As a follow-up to my post yesterday about my heart attack, I thought I would share some of the innovations happening in the medical industry.
The first story hits pretty close to home — literally. San Diego-based Dr. Joshua Topol is the Chief Academic Officer of Scripps Health, and is a practicing cardiologist. On a flight home from Washington D.C., Topol responded to the pilot’s intercom request for a doctor to assist another passenger.
That day on the airplane, Dr. Topol displayed the potential of wireless medicine when he snapped an AliveCor device onto his iPhone and performed a cardiogram at 30,000 feet. Using this portable, cellphone powered device, Topol was able to see that the passenger was definitely having a heart attack and he recommended an urgent landing. The passenger was rushed to the hospital and survived.
In other news, the size of the new iPad mini makes it perfect for fitting inside of the typical lab coat pocket:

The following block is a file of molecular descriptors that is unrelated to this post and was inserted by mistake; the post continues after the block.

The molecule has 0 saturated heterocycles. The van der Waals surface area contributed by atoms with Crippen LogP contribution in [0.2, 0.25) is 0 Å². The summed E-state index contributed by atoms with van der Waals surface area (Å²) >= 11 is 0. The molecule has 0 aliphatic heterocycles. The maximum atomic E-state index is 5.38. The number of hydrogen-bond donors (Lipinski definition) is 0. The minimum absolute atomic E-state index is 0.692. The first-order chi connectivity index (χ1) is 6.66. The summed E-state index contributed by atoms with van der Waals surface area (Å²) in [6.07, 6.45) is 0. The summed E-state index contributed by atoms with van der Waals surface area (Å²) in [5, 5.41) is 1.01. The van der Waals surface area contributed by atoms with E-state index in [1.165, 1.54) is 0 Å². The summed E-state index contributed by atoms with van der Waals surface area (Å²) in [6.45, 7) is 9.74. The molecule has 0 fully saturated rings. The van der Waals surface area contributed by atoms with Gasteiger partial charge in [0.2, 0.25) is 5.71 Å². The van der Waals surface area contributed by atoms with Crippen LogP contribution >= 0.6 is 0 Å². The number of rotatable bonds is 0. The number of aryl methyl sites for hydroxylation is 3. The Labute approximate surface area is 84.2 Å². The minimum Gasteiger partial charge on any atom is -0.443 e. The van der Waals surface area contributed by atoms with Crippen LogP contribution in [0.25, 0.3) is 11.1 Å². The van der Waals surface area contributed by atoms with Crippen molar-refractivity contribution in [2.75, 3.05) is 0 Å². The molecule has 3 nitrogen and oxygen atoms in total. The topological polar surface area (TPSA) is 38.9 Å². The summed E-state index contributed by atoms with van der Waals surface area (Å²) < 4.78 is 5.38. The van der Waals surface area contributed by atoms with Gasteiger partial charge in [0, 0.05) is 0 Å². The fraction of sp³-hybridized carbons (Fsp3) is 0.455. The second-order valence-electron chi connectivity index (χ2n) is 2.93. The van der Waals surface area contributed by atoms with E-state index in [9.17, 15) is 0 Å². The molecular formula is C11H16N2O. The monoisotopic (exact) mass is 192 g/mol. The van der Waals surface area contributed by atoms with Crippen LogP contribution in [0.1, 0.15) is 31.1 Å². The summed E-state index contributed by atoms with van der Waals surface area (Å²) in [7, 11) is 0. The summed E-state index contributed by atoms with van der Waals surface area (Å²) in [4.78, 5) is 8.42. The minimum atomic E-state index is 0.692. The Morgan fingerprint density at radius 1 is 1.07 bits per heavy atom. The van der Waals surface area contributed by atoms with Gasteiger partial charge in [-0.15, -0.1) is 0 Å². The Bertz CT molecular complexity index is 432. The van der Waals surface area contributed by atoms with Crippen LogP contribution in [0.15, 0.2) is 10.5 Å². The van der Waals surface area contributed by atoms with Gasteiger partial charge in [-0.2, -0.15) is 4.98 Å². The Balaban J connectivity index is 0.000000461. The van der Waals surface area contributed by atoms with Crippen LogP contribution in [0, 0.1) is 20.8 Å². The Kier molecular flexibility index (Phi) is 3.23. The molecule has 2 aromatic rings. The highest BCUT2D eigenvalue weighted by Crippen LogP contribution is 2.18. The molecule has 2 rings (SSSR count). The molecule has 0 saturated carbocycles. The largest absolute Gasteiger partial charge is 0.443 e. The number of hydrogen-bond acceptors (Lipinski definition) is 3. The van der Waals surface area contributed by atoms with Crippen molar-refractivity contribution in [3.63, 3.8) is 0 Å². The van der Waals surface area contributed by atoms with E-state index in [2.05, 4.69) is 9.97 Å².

Epocrates, a maker of point-of-care applications for medical professionals, gathered data from 48 different physicians that use its products. One in three of those physicians said they are planning to purchase an iPad mini due to its convenient small size.
With a height of 7.87 inches and a width of just 5.3 inches, the iPad mini also passed what Epocrates called the “lab coat test.” Lab coats worn by medical professionals have pockets sized 8.5 inches high and 7.5 inches wide, which means the device can be easily carried by a physician.